“Two days ago I was dodging bullets and mortars. Now look at me, lunching in an air-conditioned Istanbul mall with you,” my friend GiGi murmured, trying to make sense of her world. She had volunteered for the 6-month State Department assignment at the US Embassy in Baghdad in the fall of 2006, feeling that since her son was grown with a family of his own, it was better for her to be sent over rather than someone with a family waiting for them back home. Shortly after her arrival she was told her tour of duty had been extended to 21 months.
She arrived to visit me for 10 days. I had enjoyed a stream of visitors since moving to the Turkish metropolis 15 years ago. Of all these guests, geographically GiGi traveled the shortest distance. However, it took her almost 48 hours to get from Baghdad to my quiet, tree-lined street in Istanbul. “It takes 2 days to get out of there,” she said, describing the rigors of breaking out of a war zone. “First I donned 30 pounds of gear, including helmet and vest, and went to the station to wait for my ride to the airport in the armored Rhino. Then I waited 10 hours until the C-130 was ready for us to load for the trip to Amman. I got in late at night and had a 4:30 am flight here, so I didn’t sleep.”
We had not seen each other in almost a year, but were in contact weekly by emails and instant messages. Many of our conversations took place while she was in her trailer, under fire from incoming mortars. Previous postings in Israel, Zambia and India did not prepare her for having to take a shower while crouching down to avoid indirect fire. Life in the International (or Green) Zone, the heavily fortified, yet vulnerable, section of Baghdad, was surreal, at best. Stress levels are high as everyone is constantly on alert for incoming mortars. “Just walking to work is an exercise in awareness; I’ve got to be near bunkers in case of attack. State Department employees are not armed, so we can only hope for the best,” Gigi said, biting into a tuna sandwich. A bird trapped in the mall flew overhead. “The songs of the few birds still there are drowned out by the thumps of low-flying Blackhawks and Chinooks.”
We had met in the early 1990s at a bookstore in Washington DC. Discovering we worked across the street from each other, and lived just 3 blocks apart, we became fast friends, trading stories about her life in California and mine in rural Texas. As we both entered our 40’s we felt that it was time for major changes in our lives. She joined State Department at the same time I moved to Turkey to pursue a writing career. Although separated, we remained close friends, in constant contact and visits when possible.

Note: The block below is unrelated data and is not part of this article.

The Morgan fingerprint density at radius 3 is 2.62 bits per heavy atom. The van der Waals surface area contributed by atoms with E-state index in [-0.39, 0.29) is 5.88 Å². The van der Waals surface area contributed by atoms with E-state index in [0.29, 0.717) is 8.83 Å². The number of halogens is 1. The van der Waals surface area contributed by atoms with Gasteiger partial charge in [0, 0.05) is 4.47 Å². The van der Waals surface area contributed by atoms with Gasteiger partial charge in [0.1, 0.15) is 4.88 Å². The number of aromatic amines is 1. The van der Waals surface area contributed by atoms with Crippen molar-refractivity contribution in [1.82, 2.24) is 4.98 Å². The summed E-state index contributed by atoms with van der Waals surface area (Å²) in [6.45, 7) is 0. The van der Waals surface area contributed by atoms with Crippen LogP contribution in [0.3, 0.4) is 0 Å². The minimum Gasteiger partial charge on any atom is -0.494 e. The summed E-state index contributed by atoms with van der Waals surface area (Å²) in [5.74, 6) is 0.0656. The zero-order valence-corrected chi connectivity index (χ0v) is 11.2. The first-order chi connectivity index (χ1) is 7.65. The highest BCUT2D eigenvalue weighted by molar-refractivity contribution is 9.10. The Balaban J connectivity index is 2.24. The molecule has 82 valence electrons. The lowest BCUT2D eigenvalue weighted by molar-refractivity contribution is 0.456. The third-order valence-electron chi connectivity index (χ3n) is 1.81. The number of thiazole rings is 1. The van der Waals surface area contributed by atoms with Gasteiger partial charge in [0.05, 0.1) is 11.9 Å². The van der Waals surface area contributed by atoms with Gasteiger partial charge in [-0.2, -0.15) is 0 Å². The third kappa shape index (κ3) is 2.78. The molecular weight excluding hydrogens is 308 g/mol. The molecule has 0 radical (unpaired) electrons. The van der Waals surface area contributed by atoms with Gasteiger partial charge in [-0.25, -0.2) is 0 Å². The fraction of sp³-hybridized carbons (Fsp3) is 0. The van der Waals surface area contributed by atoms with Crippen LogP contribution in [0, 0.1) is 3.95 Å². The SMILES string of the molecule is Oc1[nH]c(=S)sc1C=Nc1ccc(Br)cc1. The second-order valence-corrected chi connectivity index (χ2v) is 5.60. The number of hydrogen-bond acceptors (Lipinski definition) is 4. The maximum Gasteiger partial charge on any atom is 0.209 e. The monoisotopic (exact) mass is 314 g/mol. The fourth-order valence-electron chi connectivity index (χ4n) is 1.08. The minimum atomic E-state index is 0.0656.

Wanting to give her a chance to experience things she missed about life back home, I planned out shopping trips and restaurant forays as well as plenty of down time for her visit. I expected her to be shell-shocked. I was not prepared for her reactions to the simpler parts of my life. Rushing to catch a minibus one day, she froze on the sidewalk and stared across the street at a neighborhood park. “Do we have time to look at the flowers?” she asked tentatively, “We don’t have flowers. Everything is varying shades of brown. Even the palm trees are covered with dirt.” Stooping down, she took photos of the gaudy colored tulips to take back to her office.
Later, sitting together at my son’s school program alongside other parents, she became misty-eyed. Leaning over she whispered, “This is such a treat. I rarely see children in the International Zone, especially ones having fun. The few that we do see are working, and have empty eyes. I haven’t heard a child laugh since I’ve been there.” Reaching for her hand, we watched my son and his classmates as they sang Turkish folk songs.
That evening we planned to attend the opening party of an international conference held at an Ottoman palace. However, as we dressed for the fancy affair she grew hesitant. “I’m worried that if I become too used to what I once considered normal life, I might have trouble readjusting to Baghdad,” she apologized. Skipping the party we sat up late that night, talking about her life filled with sniper fire, suicide bombers and dust storms blackening the sky.
In the days that followed, GiGi marveled at what Istanbul stirred up in her heart and mind. “The cacophonic traffic and bustling crowds reminds me DC rush hour,” she said as we sat at a sidewalk cafe. “A place with rush hour. A place with office workers and a stable government.” A long-standing NATO member, Turkey has more in common with the US than its neighbor and fellow Muslim nation Iraq. A Turkish friend walked by, stopped to chat, kissing us on both cheeks before leaving. GiGi’s green eyes saddened. “My only Iraqi friends are those who work with us. If they stop coming to work we can’t go look for them because it would be dangerous for them and their families. It’s happened several times.”
All too quickly it was time for GiGi to journey back to war-scarred, cratered, dusty Baghdad. “After leaving Amman we have to spiral into the Baghdad airport steep and fast to avoid artillery fire and surface-to-air missiles. You try to get everybody around you to take Dramamine so they don’t throw up on you.” Gigi explained. “I’ll get there, take a shower and go to work. End of leave. Back to hell. I’ll find out when I arrive if anyone I know has been killed while I was away.”
GiGi returned to Baghdad while I remained safe in Istanbul. Much more than just 48 hours separated us.